Converter latency is about 1.6 ms for ordinary converters but can be as low as 0.1 ms if we need that.
                          Other components can be zero and must be zero.
                          The statement that FIR filter always has latency half of its length in ms, is absolutely incorrect.

                          For mentioned example where you see group delay of about 7 ms @ 100 Hz,
                          2.5 ms @ 300 Hz, 0.7 ms @ 1 kHz and 0 ms from 3 kHz,
                          But the latency is ZERO (converters excluded) !

                          We will have 12 (or even 9) ms latency only in case if we use time correction for mentioned group delay.

                          All mentioned is available only if we use LR24 as lowest order crossover, that is doing crossover well. And we can use LR24 (with its relatively wide transition bands) only in case if we have correction in each particular band/way.

                          I would like to point on possibility to use two mono blocks of DSP for each side of stage/FOH – much less cables …
                          And that is available by stacking two APL1 PCBs for 4 way system right now.

                          The stacking of 4 PCBs is creating 4 way stereo DSP.

                          Click image for larger version

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                          Mentioned competitor product can process 2604 coefficients for all FIRs and 650 for one.
                          It is too much low number to create valuable crossover with corrections.
                          It incorporates down sampling for lower bands. But there is no warnings about latency required (introduced) by that. But it is huge!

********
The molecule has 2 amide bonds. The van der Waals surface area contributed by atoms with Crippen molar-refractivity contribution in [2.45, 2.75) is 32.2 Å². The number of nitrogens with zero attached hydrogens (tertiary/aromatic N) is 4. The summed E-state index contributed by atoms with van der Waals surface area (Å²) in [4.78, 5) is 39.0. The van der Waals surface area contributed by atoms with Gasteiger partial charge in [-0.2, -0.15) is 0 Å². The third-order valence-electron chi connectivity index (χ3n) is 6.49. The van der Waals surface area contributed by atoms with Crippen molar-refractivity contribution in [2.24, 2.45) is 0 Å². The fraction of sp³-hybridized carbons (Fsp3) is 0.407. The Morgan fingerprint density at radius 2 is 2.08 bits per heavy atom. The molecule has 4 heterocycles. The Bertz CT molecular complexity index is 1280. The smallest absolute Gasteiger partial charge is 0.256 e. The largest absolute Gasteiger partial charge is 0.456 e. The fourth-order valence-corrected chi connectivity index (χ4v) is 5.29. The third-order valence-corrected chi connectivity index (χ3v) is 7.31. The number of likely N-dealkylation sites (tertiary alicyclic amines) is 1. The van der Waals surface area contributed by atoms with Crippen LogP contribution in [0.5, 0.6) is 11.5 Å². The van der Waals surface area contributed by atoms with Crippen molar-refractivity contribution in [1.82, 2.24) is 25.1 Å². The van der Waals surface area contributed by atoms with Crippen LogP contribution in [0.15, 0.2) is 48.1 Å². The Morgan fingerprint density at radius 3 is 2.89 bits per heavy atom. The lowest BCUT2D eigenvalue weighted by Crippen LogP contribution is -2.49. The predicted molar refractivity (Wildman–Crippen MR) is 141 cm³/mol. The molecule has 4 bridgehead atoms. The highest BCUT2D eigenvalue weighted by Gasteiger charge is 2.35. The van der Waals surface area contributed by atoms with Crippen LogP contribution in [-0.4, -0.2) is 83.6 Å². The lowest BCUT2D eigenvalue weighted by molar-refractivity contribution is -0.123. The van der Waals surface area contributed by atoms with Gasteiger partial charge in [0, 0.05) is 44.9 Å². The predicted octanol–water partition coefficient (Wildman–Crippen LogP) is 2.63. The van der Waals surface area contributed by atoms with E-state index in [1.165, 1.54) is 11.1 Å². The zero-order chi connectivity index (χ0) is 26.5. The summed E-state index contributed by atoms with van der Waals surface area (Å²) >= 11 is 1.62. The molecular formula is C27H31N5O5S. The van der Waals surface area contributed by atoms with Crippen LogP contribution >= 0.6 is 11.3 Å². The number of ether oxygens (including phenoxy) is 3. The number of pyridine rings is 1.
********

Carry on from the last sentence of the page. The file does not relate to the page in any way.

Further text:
And management is on DOS based system : )))
                          It is too far for serious competition …

                          Comment


                          • Hi Raimonds, It's always great to see a creative innovator coming out with new ideas and products. Thanks for sharing here.

                            But I have to say, I really don't think that there are alot of myths created by competitors floating around regarding latency.
                            I think most everybody playing with FIR understands the difference in relatively small DSP processing latencies, and FIR filter length latency.
                            And I think most folks associate FIR filter length latency with one half it's length, because that's how it works to make linear phase filters. Or at least that's my understanding....pls correct me if I'm wrong.
                            Anyway, nobody said FIR latency always equals one-half its length in ms; indeed, that's why I put (impulse centering) as a specified condition for the latency figures regarding the number of the taps you describe.